Can investors be relied upon to police corporate behavior (governance) and guide the companies in which they invest to take decisions likely to create enduring value, and bring wider benefits over and above short-term profitability gains?
Can investors - which I take to include institutional investors like pension funds and intermediaries such as asset-management companies - be trusted to guide corporate managements around the Scylla of self-destructive behavior that might flatter short-term share prices but be catastrophic in the long-term, and the Charybdis of the pursuit by management of self-enrichment at the cost of long-term shareholder value?
Increasingly, I'm beginning to doubt it. Even though the UK and US governments still seem to believe that investors can be trusted to do such things, and despite all the hype surrounding the UK's “Stewardship Code”*, and the rise of movements such as socially-responsible investment and environmental and social governance, the answer to these questions is sadly "no" and "no".
There are clearly exceptions. A minority of institutional investors (including the California pension fund CalPERS, Dutch pensions giant ABP and the "Sage of Omaha" Warren Buffett), plus a select band of asset-management companies (such as Hermes Pensions Management and Fidelity in the UK) have a track-record of responsible intervention/activism with an eye on long-term sustainability.
But most CFOs and directors of listed companies tell me that the voices of responsibility are invariably drowned out by the baying hoard of more rapacious short-termist investors including hedge funds and high-frequency traders. And their time horizons are myopic.
There is a also as huge body of 'absentee landlords' out there - investors who routinely vote with management, never turn up at annual general meetings and only display their distaste with management by selling the shares.
I spoke to a couple of CFOs of FTSE100 companies late last year, and they told me that the UK government is naïve to assume that oversight of “corporate governance” can be outsourced to the investment community. It's about as dangerous as entrusting the care of your toddler to a known paedophile, they implied.
In their experience, the bulk of investors don't give a damn about what's good for a company in the long term - they just want to egg on management to follow the strategy that is most likely to generate short-term share price gains - and to hang with the consequences.
This reminded me of an interview I did with Catherine Howarth, chief executive of Fair Pensions (recently published as a QFINANCE Viewpoint) in which she said:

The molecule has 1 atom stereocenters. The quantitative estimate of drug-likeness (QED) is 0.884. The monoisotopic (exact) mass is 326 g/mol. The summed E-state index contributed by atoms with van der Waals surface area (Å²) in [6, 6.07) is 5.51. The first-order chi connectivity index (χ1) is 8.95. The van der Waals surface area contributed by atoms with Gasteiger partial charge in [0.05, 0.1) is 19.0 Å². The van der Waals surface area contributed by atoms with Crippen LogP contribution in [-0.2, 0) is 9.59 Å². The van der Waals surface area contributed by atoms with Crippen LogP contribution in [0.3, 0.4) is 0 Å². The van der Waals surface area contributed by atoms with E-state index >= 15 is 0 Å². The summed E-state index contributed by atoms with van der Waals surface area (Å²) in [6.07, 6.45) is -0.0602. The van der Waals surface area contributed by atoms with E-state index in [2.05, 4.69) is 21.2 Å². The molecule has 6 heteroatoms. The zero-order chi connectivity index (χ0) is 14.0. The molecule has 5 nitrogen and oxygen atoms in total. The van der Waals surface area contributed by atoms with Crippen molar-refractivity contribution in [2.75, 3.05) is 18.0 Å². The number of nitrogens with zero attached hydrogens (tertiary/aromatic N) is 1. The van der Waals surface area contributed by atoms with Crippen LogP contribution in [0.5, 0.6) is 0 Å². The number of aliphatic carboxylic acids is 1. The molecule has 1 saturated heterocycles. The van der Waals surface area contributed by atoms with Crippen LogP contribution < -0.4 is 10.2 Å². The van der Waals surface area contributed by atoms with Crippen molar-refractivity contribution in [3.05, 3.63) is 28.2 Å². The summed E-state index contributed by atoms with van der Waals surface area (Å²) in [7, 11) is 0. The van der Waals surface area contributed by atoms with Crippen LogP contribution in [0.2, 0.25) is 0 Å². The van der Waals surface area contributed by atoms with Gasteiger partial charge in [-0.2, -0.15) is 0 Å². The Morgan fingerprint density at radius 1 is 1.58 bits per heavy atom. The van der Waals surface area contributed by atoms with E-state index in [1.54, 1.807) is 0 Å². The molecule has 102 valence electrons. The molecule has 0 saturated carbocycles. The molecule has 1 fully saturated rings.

"Fund managers have forgotten about their encouragement of behaviors and business practices in the banking sector which fueled short-term profitability but in the long term saw players like Northern Rock self-destruct … If you look at fund managers’ voting behavior in the run-up to the financial crisis, it’s impossible to describe them as having acted as a brake on risk-taking."
Catherine also pointed me towards an interview that Terry Leahy, who recently stepped down as chief executive of Tesco, gave to the Sunday Times (published on September 26, 2010 but behind the paywall). In this Leahy accused institutional investors of forcing business leaders to take a narrow short-term perspective.
“Executives who constantly have to look over their shoulders to satisfy analysts’ and investors’ short-term expectations, and do what is “right for the market”, can develop an aversion to risk and be distracted from doing what’s needed to deliver value in a few years’ time.
Leahy also said that, at most meetings with institutional investors, the investors "are simply seeking information to populate a spreadsheet", adding:
"The penalty for not having greater shareholder engagement — and “ownership” in the broadest sense — is that management can fall into the trap of always looking over its shoulder, taking the least risky option, thinking only about the next results announcement, not the next business cycle or beyond. And if that happens, a vacuum of ambition is created."
A similar theme was taken up by Anthony Hilton in an article published in the Evening Standard last week. In this, Hilton questioned whether the Stewardship Code - trumpeted at a recent NAPF conference by Baroness Hogg, chair of the Financial Reporting Council, and to which 147 investors have already signed up - will make the blindest bit of difference.
He alluded to the problem of ‘intermediation’ (which I covered in an earlier blog post, that also explored the misalignment of incentives between the “end users” of investment services and the asset managers who are incentivized for next quarter’s performance). Hilton believes the Stewardship Code will only work if:
“Shareholders are committed to using this power and the authority which comes with it - and using it proactively and strategically to engage constructively with companies on a regular basis, rather than simply reacting aggressively when things go wrong.”
He's right. Personally I'm not holding my breath.
*Some observers of the UK financial scene are convinced the UK's Stewardship Code is an exercise in window-dressing, whose sole purpose is to pre-empt draconian corporate governance legislistion being put together by Michel Barnier EU commissioner for the internal market.
Further reading on corporate governance reforms:
- Managing 21st Century Finances by Terry Carroll [best practice]
- 'Big Oil' driven into blind alley by myopic investors and 'resource nationalism' by Ian Fraser [blog post]
- Viewpoint: Jay W. Lorsch Lessons From the Credit Crisis: Governing Financial Institutions
- Corporate governance reform: Cable means business by Ian Fraser [blog post]
Tags: asset management , corporate governance , environmental and social governance , ethical investing , EU , institutional investors , short termism , socially responsible investing